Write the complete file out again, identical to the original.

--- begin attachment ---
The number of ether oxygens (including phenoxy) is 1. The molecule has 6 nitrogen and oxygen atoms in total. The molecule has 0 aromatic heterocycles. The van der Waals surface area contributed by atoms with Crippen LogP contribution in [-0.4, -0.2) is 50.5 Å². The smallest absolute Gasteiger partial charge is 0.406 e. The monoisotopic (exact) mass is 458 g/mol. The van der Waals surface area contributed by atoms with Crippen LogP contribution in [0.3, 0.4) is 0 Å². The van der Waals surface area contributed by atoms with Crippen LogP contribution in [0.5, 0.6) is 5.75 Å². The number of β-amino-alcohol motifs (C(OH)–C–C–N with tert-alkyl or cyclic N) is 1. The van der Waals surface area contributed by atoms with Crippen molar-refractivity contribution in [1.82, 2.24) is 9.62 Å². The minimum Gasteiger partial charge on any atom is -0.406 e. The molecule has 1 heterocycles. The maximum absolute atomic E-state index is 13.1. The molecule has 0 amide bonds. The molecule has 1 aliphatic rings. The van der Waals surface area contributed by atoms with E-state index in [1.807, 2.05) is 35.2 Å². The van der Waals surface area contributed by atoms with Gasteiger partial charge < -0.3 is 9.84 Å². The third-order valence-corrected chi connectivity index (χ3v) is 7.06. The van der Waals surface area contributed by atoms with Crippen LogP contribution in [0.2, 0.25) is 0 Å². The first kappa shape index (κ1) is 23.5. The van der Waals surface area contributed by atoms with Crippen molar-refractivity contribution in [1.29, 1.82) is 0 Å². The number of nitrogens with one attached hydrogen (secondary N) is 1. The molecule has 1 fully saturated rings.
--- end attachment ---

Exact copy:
The number of ether oxygens (including phenoxy) is 1. The molecule has 6 nitrogen and oxygen atoms in total. The molecule has 0 aromatic heterocycles. The van der Waals surface area contributed by atoms with Crippen LogP contribution in [-0.4, -0.2) is 50.5 Å². The smallest absolute Gasteiger partial charge is 0.406 e. The monoisotopic (exact) mass is 458 g/mol. The van der Waals surface area contributed by atoms with Crippen LogP contribution in [0.3, 0.4) is 0 Å². The van der Waals surface area contributed by atoms with Crippen LogP contribution in [0.5, 0.6) is 5.75 Å². The number of β-amino-alcohol motifs (C(OH)–C–C–N with tert-alkyl or cyclic N) is 1. The van der Waals surface area contributed by atoms with Crippen molar-refractivity contribution in [1.82, 2.24) is 9.62 Å². The minimum Gasteiger partial charge on any atom is -0.406 e. The molecule has 1 heterocycles. The maximum absolute atomic E-state index is 13.1. The molecule has 0 amide bonds. The molecule has 1 aliphatic rings. The van der Waals surface area contributed by atoms with E-state index in [1.807, 2.05) is 35.2 Å². The van der Waals surface area contributed by atoms with Gasteiger partial charge < -0.3 is 9.84 Å². The third-order valence-corrected chi connectivity index (χ3v) is 7.06. The van der Waals surface area contributed by atoms with Crippen LogP contribution in [0.2, 0.25) is 0 Å². The first kappa shape index (κ1) is 23.5. The van der Waals surface area contributed by atoms with Crippen molar-refractivity contribution in [1.29, 1.82) is 0 Å². The number of nitrogens with one attached hydrogen (secondary N) is 1. The molecule has 1 fully saturated rings.